Blade Pattern Thread
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01-25-2012, 01:28 PM
Join Date: Jul 2007
Originally Posted by
Discuss all blade related things here.
Could someone lay out the pros and cons of Curved vs more straight blades-
For Instance, while looking at the Easton Blade pattern spread sheet I saw that Derek Roy has an intense curve on his stick
. I just purcahsed an Easton Stealth with the Iginla Curve and much to my dismary the curve is a bit more subdued.
What is the advantage of having a more flat, not as sharply curved blade like the Iginla Pattern- Better Slap Shots, Backhands. I guess I'll be sacrificing puck handling?
The names you see on retail curves are there purely for marketing purposes, they have nothing to do with the curves that the players actually use. For example, Crosby's actual curve is a short blade with almost no curve, and almost no loft:
But the retail "Crosby" curve in the Reebok line is just a Sakic/Hall clone, an semi-deep, open mid curve with a touch of toe.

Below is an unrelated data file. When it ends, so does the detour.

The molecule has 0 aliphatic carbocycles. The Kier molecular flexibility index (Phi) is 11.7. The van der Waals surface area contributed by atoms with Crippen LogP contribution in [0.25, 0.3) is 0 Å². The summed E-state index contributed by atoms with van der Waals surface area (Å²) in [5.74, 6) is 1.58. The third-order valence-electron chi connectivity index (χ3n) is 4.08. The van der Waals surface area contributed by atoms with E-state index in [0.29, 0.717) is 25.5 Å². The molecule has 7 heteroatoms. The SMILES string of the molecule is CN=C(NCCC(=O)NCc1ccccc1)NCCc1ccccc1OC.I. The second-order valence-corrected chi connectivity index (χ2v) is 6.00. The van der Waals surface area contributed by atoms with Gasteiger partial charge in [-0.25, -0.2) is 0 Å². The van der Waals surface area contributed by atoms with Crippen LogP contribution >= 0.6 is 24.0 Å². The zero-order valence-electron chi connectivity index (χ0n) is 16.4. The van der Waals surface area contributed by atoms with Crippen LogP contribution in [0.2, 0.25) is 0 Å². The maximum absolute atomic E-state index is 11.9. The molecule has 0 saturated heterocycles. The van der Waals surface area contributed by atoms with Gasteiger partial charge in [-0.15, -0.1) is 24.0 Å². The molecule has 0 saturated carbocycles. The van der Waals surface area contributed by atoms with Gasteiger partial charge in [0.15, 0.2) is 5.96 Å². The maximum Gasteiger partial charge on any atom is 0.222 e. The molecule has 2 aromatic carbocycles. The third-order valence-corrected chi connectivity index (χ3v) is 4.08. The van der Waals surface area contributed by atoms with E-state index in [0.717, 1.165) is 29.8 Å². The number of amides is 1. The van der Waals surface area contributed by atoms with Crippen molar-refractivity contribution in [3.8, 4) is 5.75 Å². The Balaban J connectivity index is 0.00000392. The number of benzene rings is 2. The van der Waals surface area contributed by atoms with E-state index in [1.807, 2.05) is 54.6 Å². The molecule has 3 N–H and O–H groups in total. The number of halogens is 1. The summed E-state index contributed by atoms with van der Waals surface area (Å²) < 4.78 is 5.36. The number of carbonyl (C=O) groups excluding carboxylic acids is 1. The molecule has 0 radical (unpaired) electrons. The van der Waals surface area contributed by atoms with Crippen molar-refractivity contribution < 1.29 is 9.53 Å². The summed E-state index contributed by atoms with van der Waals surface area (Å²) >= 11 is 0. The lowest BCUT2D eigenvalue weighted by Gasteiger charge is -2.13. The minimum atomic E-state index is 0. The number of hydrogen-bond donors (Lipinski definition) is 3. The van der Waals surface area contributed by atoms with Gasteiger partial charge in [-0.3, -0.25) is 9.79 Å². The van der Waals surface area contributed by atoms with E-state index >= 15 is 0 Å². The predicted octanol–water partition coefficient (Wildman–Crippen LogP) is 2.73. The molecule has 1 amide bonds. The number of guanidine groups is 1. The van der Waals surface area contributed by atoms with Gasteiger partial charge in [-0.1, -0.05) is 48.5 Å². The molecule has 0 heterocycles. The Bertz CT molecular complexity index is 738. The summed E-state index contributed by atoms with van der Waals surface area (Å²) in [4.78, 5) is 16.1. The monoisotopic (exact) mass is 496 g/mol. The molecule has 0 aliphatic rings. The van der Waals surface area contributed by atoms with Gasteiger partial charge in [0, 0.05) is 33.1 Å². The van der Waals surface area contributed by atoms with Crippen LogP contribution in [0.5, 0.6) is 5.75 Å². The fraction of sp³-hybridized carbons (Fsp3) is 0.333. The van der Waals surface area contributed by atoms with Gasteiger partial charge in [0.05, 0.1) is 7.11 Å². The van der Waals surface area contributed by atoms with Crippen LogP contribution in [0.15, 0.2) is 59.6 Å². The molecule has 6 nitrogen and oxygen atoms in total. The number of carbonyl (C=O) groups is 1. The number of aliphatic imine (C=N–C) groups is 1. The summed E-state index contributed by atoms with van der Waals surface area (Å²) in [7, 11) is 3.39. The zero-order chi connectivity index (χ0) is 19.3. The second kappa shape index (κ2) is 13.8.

If you want an actual idea of what curves various pro players use, you can check out this website:
As for the advantages of a deep vs shallow curve, a deeper curve can be nice for general puck control on the forehand, and traditional wrist shots, while a flatter curve is good for general puck control on the backhand, backhand shots, and passing accuracy. What works best for slap and snap shots depends on your technique. You've also got to consider the face of the blade, whether it has a lot of loft or little-to-no loft, in general more loft will help you get the puck up quickly in tight, and helps for saucer passes, but some people have trouble shooting low, stick handling, and receiving passes with very open blades. Also important is the rocker on the bottom of the blade (more rocker means you can use the blade well at a wider variety of distances from your body, but some people prefer to have more blade on the ice with a flatter rocker), the shape of the toe (total personal preference, most people prefer round toes though), and the length of the blade (personal preference). For more detailed info,
provided a link to a really detailed post by
that should tell you all you need to know.
If you have no idea what curve to get, a Sakic/Hall curve (or one of its clones, like the Bauer P92, Warrior Kopitar, Rbk Crosby, etc.) is a good place to start, it's the most popular curve on the market, most people find it easy to use for shooting, puck handling and passing.
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